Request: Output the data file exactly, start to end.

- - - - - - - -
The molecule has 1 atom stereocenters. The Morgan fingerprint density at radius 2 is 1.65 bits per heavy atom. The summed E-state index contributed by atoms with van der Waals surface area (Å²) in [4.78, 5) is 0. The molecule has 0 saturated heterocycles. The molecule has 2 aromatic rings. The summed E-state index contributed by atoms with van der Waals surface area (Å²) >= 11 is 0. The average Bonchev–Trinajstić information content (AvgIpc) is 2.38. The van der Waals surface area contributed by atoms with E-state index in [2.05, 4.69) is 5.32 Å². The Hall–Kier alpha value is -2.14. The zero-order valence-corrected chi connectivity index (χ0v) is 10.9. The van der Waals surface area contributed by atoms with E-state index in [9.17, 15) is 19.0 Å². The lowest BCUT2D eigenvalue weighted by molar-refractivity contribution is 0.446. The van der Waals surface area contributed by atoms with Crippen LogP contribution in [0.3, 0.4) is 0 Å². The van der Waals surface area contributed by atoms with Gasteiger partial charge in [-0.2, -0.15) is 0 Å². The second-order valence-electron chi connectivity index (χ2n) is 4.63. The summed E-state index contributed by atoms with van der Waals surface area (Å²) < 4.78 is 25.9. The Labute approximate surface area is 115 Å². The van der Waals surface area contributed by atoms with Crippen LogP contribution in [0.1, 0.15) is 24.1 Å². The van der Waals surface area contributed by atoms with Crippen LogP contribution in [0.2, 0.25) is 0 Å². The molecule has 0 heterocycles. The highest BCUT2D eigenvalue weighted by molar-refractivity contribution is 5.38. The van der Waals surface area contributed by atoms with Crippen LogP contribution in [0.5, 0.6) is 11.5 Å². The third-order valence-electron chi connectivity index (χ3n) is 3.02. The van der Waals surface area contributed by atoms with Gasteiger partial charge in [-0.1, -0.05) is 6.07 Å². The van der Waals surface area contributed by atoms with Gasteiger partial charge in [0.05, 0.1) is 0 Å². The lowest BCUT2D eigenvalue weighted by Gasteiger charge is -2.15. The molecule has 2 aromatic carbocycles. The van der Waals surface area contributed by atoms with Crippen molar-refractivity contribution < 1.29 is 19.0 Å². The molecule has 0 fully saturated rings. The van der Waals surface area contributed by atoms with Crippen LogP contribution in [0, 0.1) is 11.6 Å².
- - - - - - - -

The molecule has 1 atom stereocenters. The Morgan fingerprint density at radius 2 is 1.65 bits per heavy atom. The summed E-state index contributed by atoms with van der Waals surface area (Å²) in [4.78, 5) is 0. The molecule has 0 saturated heterocycles. The molecule has 2 aromatic rings. The summed E-state index contributed by atoms with van der Waals surface area (Å²) >= 11 is 0. The average Bonchev–Trinajstić information content (AvgIpc) is 2.38. The van der Waals surface area contributed by atoms with E-state index in [2.05, 4.69) is 5.32 Å². The Hall–Kier alpha value is -2.14. The zero-order valence-corrected chi connectivity index (χ0v) is 10.9. The van der Waals surface area contributed by atoms with E-state index in [9.17, 15) is 19.0 Å². The lowest BCUT2D eigenvalue weighted by molar-refractivity contribution is 0.446. The van der Waals surface area contributed by atoms with Crippen LogP contribution in [0.3, 0.4) is 0 Å². The van der Waals surface area contributed by atoms with Gasteiger partial charge in [-0.2, -0.15) is 0 Å². The second-order valence-electron chi connectivity index (χ2n) is 4.63. The summed E-state index contributed by atoms with van der Waals surface area (Å²) < 4.78 is 25.9. The Labute approximate surface area is 115 Å². The van der Waals surface area contributed by atoms with Crippen LogP contribution in [0.1, 0.15) is 24.1 Å². The van der Waals surface area contributed by atoms with Crippen LogP contribution in [0.2, 0.25) is 0 Å². The molecule has 0 heterocycles. The highest BCUT2D eigenvalue weighted by molar-refractivity contribution is 5.38. The van der Waals surface area contributed by atoms with Crippen LogP contribution in [0.5, 0.6) is 11.5 Å². The third-order valence-electron chi connectivity index (χ3n) is 3.02. The van der Waals surface area contributed by atoms with Gasteiger partial charge in [-0.1, -0.05) is 6.07 Å². The van der Waals surface area contributed by atoms with Gasteiger partial charge in [0.05, 0.1) is 0 Å². The lowest BCUT2D eigenvalue weighted by Gasteiger charge is -2.15. The molecule has 2 aromatic carbocycles. The van der Waals surface area contributed by atoms with Crippen molar-refractivity contribution < 1.29 is 19.0 Å². The molecule has 0 fully saturated rings. The van der Waals surface area contributed by atoms with Crippen LogP contribution in [0, 0.1) is 11.6 Å².